Lt. Governor Bysiewicz, State Department of Education Celebrate Computer Science Education Week
(HARTFORD, CT) Today, Lt. Governor Susan Bysiewicz along with state Department of Education Commissioner Charlene Russell-Tucker are celebrating the beginning of Computer Science Education Week (CSEdWeek), which runs from December 6, 2021 through December 12, 2021.
CSEdWeek is an annual call to action to inspire K-12 students to learn computer science, advocate for equity in computer science education, and celebrate the contributions of students, teachers, and partners to the field. Each year, CSEdWeek emphasizes the importance of engaging students, teachers and policy makers to explore computer science and pursue policies that expand access to K–12 computer science and related STEM fields.
“Serving as chair on the Governor’s Council of Women and Girls, a major focus of our council has been exposing students, particularly women, to STEM related fields and careers where women are typically underrepresented. Allowing students to explore an interest in computer science early in their academic careers allows them to think about a future degree or career in computer science and STEM,” said Lt. Governor Bysiewicz. “Soon, we will be announcing the third annual Lt. Governor’s Computing Challenge, and I am so excited to see once again all of the incredible ideas that our state’s students will bring to the table.”
Students who attend rural schools, urban schools, or schools with higher percentages of economically disadvantaged students are less likely to have access to computer science. States are working to broaden access and participation in computer science with policies to make computer science a fundamental part of the K–12 education system. In Connecticut, 89% of high school students attend a school that offers computer science, but only 5.3% of students are enrolled in a foundational computer science course.
“The Connecticut State Department of Education in committed to expanding access to computer science education and pathways in schools. In partnership with districts, the Governor’s Office, the Lieutenant Governor’s Office, and community-based organizations, we are working towards our collective goal of inspiring a new, diverse wave of students to pursue careers in computer science and other STEM fields,” said Education Commissioner Charlene M. Russell-Tucker. “I am proud of the Department’s work with the Governor’s Council of Women and Girls on these initiatives, and we look forward to announcing the Lieutenant Governor’s Computing Challenge later this school year.”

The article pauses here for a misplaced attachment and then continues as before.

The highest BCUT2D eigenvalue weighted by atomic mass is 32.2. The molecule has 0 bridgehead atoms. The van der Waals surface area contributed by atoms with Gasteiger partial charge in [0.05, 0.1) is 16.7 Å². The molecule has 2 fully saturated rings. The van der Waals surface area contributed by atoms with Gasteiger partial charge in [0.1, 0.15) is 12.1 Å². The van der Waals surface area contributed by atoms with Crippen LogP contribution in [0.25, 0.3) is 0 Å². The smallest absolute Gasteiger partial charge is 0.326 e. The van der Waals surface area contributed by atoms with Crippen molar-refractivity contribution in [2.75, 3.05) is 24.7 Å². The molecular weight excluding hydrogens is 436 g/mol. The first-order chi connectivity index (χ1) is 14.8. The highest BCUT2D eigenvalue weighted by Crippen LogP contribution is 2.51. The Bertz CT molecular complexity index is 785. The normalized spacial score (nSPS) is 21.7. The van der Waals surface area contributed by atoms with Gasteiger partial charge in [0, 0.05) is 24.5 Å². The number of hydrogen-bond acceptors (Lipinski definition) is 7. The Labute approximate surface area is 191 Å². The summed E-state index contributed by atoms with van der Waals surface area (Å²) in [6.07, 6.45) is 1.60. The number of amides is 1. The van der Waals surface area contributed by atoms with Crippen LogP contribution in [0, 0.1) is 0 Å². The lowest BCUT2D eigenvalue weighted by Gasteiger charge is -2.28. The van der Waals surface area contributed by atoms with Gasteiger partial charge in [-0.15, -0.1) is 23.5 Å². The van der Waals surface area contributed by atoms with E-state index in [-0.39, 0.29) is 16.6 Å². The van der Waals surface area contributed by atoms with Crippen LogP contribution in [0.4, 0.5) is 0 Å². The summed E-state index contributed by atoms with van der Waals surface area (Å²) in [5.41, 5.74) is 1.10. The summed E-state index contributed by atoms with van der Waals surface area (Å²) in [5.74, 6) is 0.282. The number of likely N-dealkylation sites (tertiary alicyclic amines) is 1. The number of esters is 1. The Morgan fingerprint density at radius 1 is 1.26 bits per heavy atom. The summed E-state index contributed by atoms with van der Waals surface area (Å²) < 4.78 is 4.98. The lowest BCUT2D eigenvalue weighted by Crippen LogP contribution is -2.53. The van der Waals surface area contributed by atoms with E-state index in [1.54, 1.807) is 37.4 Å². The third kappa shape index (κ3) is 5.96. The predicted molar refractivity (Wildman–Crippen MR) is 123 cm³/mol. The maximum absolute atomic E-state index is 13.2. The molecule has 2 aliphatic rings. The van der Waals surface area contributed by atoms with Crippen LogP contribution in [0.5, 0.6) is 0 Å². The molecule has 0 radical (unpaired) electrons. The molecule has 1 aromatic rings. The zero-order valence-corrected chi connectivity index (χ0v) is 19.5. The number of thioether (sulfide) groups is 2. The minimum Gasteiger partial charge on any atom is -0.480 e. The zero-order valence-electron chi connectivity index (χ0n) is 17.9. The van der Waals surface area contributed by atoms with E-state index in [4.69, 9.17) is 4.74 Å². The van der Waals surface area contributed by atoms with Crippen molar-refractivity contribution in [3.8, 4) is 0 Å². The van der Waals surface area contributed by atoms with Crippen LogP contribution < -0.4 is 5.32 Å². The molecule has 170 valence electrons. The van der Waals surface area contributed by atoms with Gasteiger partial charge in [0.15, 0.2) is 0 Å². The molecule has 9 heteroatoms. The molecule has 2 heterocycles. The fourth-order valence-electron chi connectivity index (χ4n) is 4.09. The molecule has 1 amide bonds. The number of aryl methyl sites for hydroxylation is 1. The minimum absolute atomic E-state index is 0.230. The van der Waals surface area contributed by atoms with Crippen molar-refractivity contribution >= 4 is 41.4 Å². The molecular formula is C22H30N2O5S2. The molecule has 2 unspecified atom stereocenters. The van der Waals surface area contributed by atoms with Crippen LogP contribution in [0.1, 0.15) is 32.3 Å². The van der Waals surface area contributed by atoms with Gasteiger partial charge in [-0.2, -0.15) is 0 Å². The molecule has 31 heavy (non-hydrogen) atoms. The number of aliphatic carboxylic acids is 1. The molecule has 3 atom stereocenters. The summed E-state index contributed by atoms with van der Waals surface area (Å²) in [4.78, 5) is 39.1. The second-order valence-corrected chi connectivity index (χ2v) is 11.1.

Lt. Governor Bysiewicz will host a “Women Leading in Information Technology Panel” on Monday, December 6th. She will be hosting the panel alongside Carolyn Alessi, the State Chair for Million Women Mentors Connecticut. On Tuesday, December 7th, the Lt. Governor will visit Nathan Hale Elementary School in Meriden to meet with a computer science class. Meriden students will be engaged in coding activities as part of their district-wide celebration of Computer Science Education Week and the Hour of Code.
The Lt. Governor’s Computing Challenge will enter its third year in 2022, with the launch of the challenge and theme to be announced in January. Eligibility to enter the challenge is open to students grades 3 through 12 with three different options of participation, allowing the ability for students with no computer science experience to those that are well versed in the subject the opportunity to participate.
The Lt. Governor’s office and State Department of Education are currently looking for business and industry partners to assist with funding the challenge. If you are interested in assisting with the challenge, please contact Jennifer Michalek at email@example.com.
For Immediate Release: Monday, December 6, 2021
Contact: Chelsea Neelon